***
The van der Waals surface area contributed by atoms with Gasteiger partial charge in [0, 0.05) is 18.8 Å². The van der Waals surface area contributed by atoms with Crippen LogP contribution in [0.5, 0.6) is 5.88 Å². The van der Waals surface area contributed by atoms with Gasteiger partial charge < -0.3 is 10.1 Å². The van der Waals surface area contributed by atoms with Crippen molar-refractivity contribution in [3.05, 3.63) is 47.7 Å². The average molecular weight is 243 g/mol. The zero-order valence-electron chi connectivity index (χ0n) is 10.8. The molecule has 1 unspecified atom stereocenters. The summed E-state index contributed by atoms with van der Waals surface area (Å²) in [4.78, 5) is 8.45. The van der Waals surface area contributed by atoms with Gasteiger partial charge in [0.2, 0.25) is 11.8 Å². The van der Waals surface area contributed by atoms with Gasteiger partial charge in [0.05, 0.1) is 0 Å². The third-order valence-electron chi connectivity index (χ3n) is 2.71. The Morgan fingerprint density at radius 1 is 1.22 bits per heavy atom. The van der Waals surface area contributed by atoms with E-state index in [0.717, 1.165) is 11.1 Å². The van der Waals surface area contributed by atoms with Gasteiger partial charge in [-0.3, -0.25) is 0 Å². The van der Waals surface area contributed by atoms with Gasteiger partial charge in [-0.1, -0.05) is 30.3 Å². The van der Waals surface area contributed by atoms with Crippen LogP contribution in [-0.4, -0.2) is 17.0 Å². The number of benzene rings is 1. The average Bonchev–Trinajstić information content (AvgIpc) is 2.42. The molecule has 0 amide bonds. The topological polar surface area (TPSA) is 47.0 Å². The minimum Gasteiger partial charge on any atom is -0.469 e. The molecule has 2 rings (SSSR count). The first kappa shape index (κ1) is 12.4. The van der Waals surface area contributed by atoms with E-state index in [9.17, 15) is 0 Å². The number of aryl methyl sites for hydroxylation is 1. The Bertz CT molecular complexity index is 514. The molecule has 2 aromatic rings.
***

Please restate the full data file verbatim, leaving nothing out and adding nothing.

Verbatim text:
The van der Waals surface area contributed by atoms with Gasteiger partial charge in [0, 0.05) is 18.8 Å². The van der Waals surface area contributed by atoms with Crippen LogP contribution in [0.5, 0.6) is 5.88 Å². The van der Waals surface area contributed by atoms with Gasteiger partial charge < -0.3 is 10.1 Å². The van der Waals surface area contributed by atoms with Crippen molar-refractivity contribution in [3.05, 3.63) is 47.7 Å². The average molecular weight is 243 g/mol. The zero-order valence-electron chi connectivity index (χ0n) is 10.8. The molecule has 1 unspecified atom stereocenters. The summed E-state index contributed by atoms with van der Waals surface area (Å²) in [4.78, 5) is 8.45. The van der Waals surface area contributed by atoms with Gasteiger partial charge in [0.2, 0.25) is 11.8 Å². The van der Waals surface area contributed by atoms with Gasteiger partial charge in [0.05, 0.1) is 0 Å². The third-order valence-electron chi connectivity index (χ3n) is 2.71. The Morgan fingerprint density at radius 1 is 1.22 bits per heavy atom. The van der Waals surface area contributed by atoms with E-state index in [0.717, 1.165) is 11.1 Å². The van der Waals surface area contributed by atoms with Gasteiger partial charge in [-0.3, -0.25) is 0 Å². The van der Waals surface area contributed by atoms with Gasteiger partial charge in [-0.1, -0.05) is 30.3 Å². The van der Waals surface area contributed by atoms with Crippen LogP contribution in [-0.4, -0.2) is 17.0 Å². The number of benzene rings is 1. The average Bonchev–Trinajstić information content (AvgIpc) is 2.42. The molecule has 0 amide bonds. The topological polar surface area (TPSA) is 47.0 Å². The minimum Gasteiger partial charge on any atom is -0.469 e. The molecule has 2 rings (SSSR count). The first kappa shape index (κ1) is 12.4. The van der Waals surface area contributed by atoms with E-state index in [9.17, 15) is 0 Å². The number of aryl methyl sites for hydroxylation is 1. The Bertz CT molecular complexity index is 514. The molecule has 2 aromatic rings.